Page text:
An elementary program at Triple C School is using hands-on learning to introduce young students to science, technology, engineering and math, known as STEM.
According to a press release, when the students in Gwendolyn Douglas’s second grade class have finished their regular class work, or their morning station rotation is STEM, they can take one STEM bin at a time, either to their seat or to a more quiet area, and have time to work on engineering projects.
The STEM bins are plastic school boxes filled with engineering objects of the teacher’s choice, such as Legos, pattern blocks, base 10 blocks, Unifix cubes, toothpicks and Play-Doh, or Popsicle sticks with Velcro on the ends. The boxes also contain small sets of task cards on metal rings that picture a variety of basic engineering structures.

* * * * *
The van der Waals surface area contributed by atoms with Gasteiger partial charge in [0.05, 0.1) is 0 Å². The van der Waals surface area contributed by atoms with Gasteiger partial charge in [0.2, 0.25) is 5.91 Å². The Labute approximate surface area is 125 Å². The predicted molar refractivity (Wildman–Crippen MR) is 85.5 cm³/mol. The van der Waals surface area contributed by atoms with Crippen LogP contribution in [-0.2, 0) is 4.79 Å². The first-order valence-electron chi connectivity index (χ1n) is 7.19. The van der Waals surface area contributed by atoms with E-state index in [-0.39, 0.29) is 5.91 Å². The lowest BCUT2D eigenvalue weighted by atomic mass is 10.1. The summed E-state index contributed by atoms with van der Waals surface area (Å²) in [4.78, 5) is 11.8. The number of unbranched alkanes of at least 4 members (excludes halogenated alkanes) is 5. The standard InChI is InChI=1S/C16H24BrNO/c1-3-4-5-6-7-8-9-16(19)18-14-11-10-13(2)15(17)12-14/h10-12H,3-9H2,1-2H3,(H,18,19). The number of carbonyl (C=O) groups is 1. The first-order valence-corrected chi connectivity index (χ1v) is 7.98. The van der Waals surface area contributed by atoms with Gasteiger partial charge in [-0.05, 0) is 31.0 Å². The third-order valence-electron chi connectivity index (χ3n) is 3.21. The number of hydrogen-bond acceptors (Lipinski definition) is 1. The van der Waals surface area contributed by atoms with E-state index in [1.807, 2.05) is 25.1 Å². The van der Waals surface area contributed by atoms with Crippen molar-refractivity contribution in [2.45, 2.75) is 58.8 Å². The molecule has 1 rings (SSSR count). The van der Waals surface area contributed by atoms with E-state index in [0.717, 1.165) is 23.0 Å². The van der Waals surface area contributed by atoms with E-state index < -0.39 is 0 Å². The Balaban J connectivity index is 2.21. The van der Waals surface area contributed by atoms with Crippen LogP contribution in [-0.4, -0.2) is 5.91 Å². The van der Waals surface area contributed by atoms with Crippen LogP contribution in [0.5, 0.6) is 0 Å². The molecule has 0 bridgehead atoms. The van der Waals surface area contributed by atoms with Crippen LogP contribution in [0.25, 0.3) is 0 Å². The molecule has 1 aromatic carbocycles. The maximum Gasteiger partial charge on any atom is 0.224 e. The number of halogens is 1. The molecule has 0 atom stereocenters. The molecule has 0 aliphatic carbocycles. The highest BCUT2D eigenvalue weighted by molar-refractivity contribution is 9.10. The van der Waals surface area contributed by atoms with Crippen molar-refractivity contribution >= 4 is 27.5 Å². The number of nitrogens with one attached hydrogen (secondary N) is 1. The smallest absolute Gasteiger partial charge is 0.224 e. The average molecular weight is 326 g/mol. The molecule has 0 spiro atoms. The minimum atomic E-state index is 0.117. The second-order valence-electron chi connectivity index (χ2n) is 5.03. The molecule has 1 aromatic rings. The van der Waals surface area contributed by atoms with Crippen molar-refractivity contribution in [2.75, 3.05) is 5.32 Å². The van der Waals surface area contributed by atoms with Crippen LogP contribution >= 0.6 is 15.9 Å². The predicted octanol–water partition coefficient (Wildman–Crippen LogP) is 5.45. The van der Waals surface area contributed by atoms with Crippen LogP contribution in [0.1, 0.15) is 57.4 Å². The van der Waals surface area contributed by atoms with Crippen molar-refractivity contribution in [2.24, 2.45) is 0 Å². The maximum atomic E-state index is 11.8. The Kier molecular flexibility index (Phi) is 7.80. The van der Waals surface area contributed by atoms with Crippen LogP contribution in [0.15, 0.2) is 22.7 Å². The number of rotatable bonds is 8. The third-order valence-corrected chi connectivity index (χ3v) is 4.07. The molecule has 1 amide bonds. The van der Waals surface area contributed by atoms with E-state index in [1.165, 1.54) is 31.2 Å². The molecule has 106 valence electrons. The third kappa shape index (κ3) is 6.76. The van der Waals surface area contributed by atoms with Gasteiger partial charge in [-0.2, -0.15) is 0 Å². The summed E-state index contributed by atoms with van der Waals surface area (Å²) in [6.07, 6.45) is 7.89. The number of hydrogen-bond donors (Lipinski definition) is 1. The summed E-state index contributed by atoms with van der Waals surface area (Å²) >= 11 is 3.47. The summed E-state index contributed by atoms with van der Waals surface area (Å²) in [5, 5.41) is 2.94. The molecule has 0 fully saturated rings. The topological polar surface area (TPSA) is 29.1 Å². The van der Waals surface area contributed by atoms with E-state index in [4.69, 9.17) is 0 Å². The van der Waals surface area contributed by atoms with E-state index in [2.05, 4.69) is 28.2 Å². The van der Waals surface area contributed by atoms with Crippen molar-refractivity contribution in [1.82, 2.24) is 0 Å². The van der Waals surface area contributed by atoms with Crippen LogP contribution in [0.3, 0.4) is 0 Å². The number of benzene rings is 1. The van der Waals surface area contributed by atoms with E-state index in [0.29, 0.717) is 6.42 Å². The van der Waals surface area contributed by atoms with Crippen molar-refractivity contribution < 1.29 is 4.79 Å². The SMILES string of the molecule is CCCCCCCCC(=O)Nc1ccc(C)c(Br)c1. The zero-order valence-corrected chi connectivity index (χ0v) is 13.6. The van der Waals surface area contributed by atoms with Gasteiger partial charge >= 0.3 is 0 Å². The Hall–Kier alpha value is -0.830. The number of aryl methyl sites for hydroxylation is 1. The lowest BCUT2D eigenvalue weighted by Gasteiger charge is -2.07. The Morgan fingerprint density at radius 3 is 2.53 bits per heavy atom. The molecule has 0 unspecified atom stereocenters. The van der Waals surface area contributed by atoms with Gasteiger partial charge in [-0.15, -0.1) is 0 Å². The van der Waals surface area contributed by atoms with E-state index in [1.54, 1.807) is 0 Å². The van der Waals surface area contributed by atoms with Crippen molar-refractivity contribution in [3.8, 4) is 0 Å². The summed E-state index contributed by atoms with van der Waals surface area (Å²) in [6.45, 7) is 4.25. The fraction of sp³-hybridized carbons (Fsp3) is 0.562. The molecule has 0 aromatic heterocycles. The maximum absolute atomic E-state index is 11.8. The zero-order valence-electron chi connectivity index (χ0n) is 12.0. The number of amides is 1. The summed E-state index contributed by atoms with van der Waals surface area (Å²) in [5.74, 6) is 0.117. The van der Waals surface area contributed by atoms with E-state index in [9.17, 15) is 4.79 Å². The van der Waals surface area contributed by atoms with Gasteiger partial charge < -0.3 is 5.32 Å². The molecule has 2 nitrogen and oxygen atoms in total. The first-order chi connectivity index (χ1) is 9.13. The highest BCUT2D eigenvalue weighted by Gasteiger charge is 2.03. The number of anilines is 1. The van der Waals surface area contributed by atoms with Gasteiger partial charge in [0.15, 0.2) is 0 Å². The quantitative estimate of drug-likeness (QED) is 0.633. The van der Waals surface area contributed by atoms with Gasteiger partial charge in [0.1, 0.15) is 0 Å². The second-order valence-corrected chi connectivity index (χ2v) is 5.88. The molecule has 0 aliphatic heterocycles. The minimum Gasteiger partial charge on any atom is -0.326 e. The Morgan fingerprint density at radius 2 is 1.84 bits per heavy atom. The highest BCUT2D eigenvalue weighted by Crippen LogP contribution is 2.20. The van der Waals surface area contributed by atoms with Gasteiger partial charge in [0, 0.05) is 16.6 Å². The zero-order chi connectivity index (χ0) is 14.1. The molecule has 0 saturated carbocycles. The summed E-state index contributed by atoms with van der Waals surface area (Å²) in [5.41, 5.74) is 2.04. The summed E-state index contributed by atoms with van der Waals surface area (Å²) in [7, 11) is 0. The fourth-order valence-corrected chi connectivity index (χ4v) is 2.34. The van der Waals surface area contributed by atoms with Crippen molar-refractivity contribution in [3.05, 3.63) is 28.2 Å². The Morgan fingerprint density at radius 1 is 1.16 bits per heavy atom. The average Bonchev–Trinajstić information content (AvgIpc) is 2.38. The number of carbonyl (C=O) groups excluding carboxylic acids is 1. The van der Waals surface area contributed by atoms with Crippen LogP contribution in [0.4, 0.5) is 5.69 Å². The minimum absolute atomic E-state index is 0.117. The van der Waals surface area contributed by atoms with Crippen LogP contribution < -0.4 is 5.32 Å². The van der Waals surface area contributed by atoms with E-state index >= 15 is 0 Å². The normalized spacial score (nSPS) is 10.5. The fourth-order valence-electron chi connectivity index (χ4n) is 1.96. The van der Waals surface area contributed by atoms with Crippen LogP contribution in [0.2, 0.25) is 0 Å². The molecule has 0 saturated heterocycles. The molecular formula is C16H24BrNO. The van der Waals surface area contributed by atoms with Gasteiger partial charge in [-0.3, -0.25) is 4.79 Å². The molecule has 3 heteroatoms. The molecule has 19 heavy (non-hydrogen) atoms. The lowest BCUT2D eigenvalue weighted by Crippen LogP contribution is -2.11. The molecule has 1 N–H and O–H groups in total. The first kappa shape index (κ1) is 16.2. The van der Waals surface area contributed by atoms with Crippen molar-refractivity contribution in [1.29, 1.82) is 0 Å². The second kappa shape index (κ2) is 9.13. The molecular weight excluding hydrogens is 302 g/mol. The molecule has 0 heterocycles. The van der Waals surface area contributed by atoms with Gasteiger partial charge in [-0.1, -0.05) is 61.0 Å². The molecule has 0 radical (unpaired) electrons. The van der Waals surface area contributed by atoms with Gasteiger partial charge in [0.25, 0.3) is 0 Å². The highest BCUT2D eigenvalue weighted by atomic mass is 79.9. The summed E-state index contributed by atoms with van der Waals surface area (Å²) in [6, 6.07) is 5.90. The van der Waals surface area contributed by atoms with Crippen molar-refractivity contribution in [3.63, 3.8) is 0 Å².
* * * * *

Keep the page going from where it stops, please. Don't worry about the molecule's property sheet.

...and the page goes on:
The students use the materials to build as many structures on the cards as they can.
“Instead of being just ‘busy,’ students are engaged in creative, complex tasks and are encouraged to think like inventors,” notes the release.
“The kinesthetic learners, spatial learners, and logical learners love exploring the different possibilities for the building materials as they try to construct more challenging structures,” said Ms. Douglas.
“I challenge the students to draw pictures of their different structures along with their written component. Most of my second graders can ‘build, draw, and write’ with descriptive sentences or imaginative stories about their structures. The students’ written work is displayed in our STEM station so students can see examples of excellent written responses.”